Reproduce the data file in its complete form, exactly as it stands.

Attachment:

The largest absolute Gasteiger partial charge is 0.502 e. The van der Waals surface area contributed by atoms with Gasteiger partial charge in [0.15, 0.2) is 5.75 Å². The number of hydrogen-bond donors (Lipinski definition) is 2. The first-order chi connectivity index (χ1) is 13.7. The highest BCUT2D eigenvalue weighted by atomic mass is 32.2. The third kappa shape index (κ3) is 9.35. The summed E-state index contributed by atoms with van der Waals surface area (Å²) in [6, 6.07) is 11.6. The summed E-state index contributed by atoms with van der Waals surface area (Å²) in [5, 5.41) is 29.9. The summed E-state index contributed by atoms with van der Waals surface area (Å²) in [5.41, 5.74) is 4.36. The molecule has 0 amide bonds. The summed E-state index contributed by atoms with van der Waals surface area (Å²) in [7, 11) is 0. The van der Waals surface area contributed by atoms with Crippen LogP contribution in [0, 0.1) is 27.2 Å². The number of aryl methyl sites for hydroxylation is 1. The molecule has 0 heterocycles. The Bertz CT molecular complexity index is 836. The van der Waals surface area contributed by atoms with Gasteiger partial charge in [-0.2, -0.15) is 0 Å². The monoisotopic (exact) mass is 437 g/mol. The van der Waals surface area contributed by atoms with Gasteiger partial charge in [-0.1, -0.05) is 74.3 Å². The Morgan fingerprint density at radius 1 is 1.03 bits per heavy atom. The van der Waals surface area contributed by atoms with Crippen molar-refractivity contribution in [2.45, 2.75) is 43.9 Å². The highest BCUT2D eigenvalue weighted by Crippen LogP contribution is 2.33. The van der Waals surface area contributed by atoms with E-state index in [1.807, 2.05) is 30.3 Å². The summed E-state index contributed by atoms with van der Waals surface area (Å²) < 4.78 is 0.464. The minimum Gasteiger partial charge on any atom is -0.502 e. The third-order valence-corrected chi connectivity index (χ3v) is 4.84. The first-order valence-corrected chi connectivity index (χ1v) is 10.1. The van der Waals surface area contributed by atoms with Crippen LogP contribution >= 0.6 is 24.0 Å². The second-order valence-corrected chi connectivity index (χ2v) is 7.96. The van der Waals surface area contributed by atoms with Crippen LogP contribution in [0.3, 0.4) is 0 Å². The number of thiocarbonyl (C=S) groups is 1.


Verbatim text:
The largest absolute Gasteiger partial charge is 0.502 e. The van der Waals surface area contributed by atoms with Gasteiger partial charge in [0.15, 0.2) is 5.75 Å². The number of hydrogen-bond donors (Lipinski definition) is 2. The first-order chi connectivity index (χ1) is 13.7. The highest BCUT2D eigenvalue weighted by atomic mass is 32.2. The third kappa shape index (κ3) is 9.35. The summed E-state index contributed by atoms with van der Waals surface area (Å²) in [6, 6.07) is 11.6. The summed E-state index contributed by atoms with van der Waals surface area (Å²) in [5, 5.41) is 29.9. The summed E-state index contributed by atoms with van der Waals surface area (Å²) in [5.41, 5.74) is 4.36. The molecule has 0 amide bonds. The summed E-state index contributed by atoms with van der Waals surface area (Å²) in [7, 11) is 0. The van der Waals surface area contributed by atoms with Crippen LogP contribution in [0, 0.1) is 27.2 Å². The number of aryl methyl sites for hydroxylation is 1. The molecule has 0 heterocycles. The Bertz CT molecular complexity index is 836. The van der Waals surface area contributed by atoms with Gasteiger partial charge in [-0.2, -0.15) is 0 Å². The monoisotopic (exact) mass is 437 g/mol. The van der Waals surface area contributed by atoms with Gasteiger partial charge in [-0.1, -0.05) is 74.3 Å². The Morgan fingerprint density at radius 1 is 1.03 bits per heavy atom. The van der Waals surface area contributed by atoms with Crippen molar-refractivity contribution in [2.45, 2.75) is 43.9 Å². The highest BCUT2D eigenvalue weighted by Crippen LogP contribution is 2.33. The van der Waals surface area contributed by atoms with E-state index in [1.807, 2.05) is 30.3 Å². The summed E-state index contributed by atoms with van der Waals surface area (Å²) < 4.78 is 0.464. The minimum Gasteiger partial charge on any atom is -0.502 e. The third-order valence-corrected chi connectivity index (χ3v) is 4.84. The first-order valence-corrected chi connectivity index (χ1v) is 10.1. The van der Waals surface area contributed by atoms with Crippen LogP contribution >= 0.6 is 24.0 Å². The second-order valence-corrected chi connectivity index (χ2v) is 7.96. The van der Waals surface area contributed by atoms with Crippen LogP contribution in [0.3, 0.4) is 0 Å². The number of thiocarbonyl (C=S) groups is 1.